Gardening

How to Store Your Harvested Fruits and Vegetables

How to Store Your Harvested Fruits and Vegetables

With colder nights and days and our ripe and ready vegetables getting to be more than we can consume, it's time to think about storing some of our harvests. Drying, canning, and freezing are the three top methods of storing your garden's bounty for enjoyment in the months ahead.

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Plant Now for Fall and Winter Veggies

Plant Now for Fall and Winter Veggies

Start prepping your soil for a fall garden, enjoy fresh veggies through late summer and fall. Start by removing weeds and old vegetables, turn the top of soil 4-6 inches, and add compost to your garden bed. Don't dig the bed too deeply as it will upset the beneficial microbes in the ground that aid the veggies in their attempt to pull nutrients from the soil. Once the seedlings are 4-5 inches tall, you should apply a layer of mulch to keep the ground warm, moist, and to keep the weeds down. Adding organic fertilizer will also help replenish the soil and give the soil back some of the nutrients it needs for your fall crop.

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Turn Your Backyard into a Food Oasis

Turn Your Backyard into a Food Oasis

Now is a great time to start an edible landscape. Growing your food without sacrificing beauty is possible by planting a few small fruit trees, berry bearing shrubs, vines, and even food producing ground covers. Beneficial insects are needed to help pollinate your edible garden. These insects are attracted by flowers such as alyssum, thyme, cosmos, marigolds, echinacea, and coreopsis.

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Planning Your Spring Garden

Planning Your Spring Garden

With spring only a few weeks away I am excited about getting the first seeds and starts planted. Thoughts of tasty heirloom tomatoes, garden fresh spring greens, cucumbers, basil, a wide assortment of sweet and spicy peppers, and a colorful array of flowers will keep your spirits high through the challenges of spring. Designing new and sustainable, low maintenance garden features will help make your yard come to life. Adding on to my edible garden with new fruit varieties, vegetable starts bought from local sources, planting herbs to use in our kitchen, and seeing the perennial flowers come back year after year are some of the pleasures of spring for me.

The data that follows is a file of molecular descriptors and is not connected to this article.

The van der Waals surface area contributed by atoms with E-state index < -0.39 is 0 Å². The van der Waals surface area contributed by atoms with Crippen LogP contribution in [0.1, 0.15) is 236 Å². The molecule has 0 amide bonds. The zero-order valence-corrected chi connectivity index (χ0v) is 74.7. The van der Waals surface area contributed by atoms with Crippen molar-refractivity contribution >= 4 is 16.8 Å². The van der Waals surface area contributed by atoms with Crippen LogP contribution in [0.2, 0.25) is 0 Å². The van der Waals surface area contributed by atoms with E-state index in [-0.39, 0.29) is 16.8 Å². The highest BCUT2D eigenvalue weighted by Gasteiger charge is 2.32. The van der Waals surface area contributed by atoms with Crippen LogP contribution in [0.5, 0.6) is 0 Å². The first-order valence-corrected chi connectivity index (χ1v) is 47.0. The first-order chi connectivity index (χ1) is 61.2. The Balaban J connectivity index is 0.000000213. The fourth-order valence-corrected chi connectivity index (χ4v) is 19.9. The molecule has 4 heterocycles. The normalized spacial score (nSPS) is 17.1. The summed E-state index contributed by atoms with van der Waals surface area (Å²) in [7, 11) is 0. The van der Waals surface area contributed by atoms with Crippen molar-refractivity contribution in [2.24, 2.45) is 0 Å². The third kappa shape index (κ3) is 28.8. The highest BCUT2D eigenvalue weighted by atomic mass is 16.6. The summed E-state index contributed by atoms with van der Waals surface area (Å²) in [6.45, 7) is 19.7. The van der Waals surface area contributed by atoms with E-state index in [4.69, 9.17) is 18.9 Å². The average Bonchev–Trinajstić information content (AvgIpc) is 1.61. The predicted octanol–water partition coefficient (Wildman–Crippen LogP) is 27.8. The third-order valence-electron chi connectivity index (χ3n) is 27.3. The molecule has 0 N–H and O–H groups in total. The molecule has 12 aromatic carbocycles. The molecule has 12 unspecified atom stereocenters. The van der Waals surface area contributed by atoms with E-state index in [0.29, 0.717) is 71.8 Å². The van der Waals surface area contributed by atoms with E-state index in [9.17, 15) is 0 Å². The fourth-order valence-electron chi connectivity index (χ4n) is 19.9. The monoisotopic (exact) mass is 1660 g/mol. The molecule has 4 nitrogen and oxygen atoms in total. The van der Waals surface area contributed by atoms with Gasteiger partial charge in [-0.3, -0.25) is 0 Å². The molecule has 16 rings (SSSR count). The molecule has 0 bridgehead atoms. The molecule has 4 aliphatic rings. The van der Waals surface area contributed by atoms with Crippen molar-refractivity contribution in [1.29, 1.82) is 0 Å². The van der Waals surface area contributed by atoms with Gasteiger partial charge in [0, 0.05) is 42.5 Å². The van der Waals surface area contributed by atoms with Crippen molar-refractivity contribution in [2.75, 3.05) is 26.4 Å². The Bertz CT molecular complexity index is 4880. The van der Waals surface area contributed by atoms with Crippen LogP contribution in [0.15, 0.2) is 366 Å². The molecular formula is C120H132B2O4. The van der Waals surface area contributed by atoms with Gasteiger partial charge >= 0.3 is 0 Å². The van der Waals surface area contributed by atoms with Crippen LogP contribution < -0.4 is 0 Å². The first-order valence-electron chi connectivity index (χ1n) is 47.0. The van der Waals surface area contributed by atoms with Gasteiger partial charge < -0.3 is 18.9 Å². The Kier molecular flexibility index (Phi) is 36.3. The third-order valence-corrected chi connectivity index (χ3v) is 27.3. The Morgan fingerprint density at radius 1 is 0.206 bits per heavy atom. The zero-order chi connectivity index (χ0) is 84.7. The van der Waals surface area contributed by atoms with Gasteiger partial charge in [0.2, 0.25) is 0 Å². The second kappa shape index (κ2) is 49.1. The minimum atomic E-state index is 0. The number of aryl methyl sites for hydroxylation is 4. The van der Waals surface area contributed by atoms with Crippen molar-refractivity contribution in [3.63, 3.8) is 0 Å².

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5 Great Veggies to Grow in the Winter

5 Great Veggies to Grow in the Winter

Don’t let your garden stand empty this winter. With a little help, most of us can grow the vegetables mentioned below. In the northernmost states, a greenhouse, a high tunnel, a row cover or a small hot frame might be needed. Most southern areas of the US are well suited for growing winter crops outdoors if a thick layer of mulch (hay, dry leaves, straw, compost, or grass clippings) or a row cover is used. There are advantages of planting at this time of the year: less weeds, fewer insects, very little irrigation needed, and most of all, fresh vegetables.

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Tips for Gardeners and Growers: Irrigation Tips for Clay Soil, Sandy Soil and Loam

Tips for Gardeners and Growers: Irrigation Tips for Clay Soil, Sandy Soil and Loam

As kids we learned that soil is made up of weathered rock particles, but as gardeners and growers we quickly discover that the way sand, silt and clay combines defines a lot about our gardens. Each soil type handles water differently, which means we have to be precise about how we promote healthy plant growth. Smart growers use specific drip emitters and sprayers to emit water precisely and effectively. Take a quick look at our guide for irrigating based on soil type before you go digging around in your garden.

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